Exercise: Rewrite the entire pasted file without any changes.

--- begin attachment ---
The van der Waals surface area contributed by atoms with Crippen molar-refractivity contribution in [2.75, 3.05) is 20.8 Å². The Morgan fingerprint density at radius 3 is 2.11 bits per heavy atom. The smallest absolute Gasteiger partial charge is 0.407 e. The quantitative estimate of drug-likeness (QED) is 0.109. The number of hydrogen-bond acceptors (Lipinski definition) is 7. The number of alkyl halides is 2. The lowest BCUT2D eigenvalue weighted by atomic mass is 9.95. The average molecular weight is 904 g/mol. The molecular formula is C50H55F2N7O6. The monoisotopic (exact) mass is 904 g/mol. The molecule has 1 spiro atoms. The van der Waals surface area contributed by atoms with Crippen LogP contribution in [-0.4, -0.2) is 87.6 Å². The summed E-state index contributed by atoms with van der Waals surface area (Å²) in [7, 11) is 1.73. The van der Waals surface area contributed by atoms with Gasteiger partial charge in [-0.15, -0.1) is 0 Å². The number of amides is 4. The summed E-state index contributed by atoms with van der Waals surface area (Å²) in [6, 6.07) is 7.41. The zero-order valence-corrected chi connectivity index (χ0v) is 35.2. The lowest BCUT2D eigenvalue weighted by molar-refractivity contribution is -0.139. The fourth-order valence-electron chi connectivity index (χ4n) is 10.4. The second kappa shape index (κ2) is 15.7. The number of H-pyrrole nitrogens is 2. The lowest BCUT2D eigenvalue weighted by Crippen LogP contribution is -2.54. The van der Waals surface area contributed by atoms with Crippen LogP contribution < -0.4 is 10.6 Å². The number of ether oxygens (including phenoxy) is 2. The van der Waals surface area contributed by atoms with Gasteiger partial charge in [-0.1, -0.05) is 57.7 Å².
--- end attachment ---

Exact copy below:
The van der Waals surface area contributed by atoms with Crippen molar-refractivity contribution in [2.75, 3.05) is 20.8 Å². The Morgan fingerprint density at radius 3 is 2.11 bits per heavy atom. The smallest absolute Gasteiger partial charge is 0.407 e. The quantitative estimate of drug-likeness (QED) is 0.109. The number of hydrogen-bond acceptors (Lipinski definition) is 7. The number of alkyl halides is 2. The lowest BCUT2D eigenvalue weighted by atomic mass is 9.95. The average molecular weight is 904 g/mol. The molecular formula is C50H55F2N7O6. The monoisotopic (exact) mass is 904 g/mol. The molecule has 1 spiro atoms. The van der Waals surface area contributed by atoms with Crippen LogP contribution in [-0.4, -0.2) is 87.6 Å². The summed E-state index contributed by atoms with van der Waals surface area (Å²) in [7, 11) is 1.73. The van der Waals surface area contributed by atoms with Gasteiger partial charge in [-0.15, -0.1) is 0 Å². The number of amides is 4. The summed E-state index contributed by atoms with van der Waals surface area (Å²) in [6, 6.07) is 7.41. The zero-order valence-corrected chi connectivity index (χ0v) is 35.2. The lowest BCUT2D eigenvalue weighted by molar-refractivity contribution is -0.139. The fourth-order valence-electron chi connectivity index (χ4n) is 10.4. The second kappa shape index (κ2) is 15.7. The number of H-pyrrole nitrogens is 2. The lowest BCUT2D eigenvalue weighted by Crippen LogP contribution is -2.54. The van der Waals surface area contributed by atoms with Crippen LogP contribution < -0.4 is 10.6 Å². The number of ether oxygens (including phenoxy) is 2. The van der Waals surface area contributed by atoms with Gasteiger partial charge in [-0.1, -0.05) is 57.7 Å².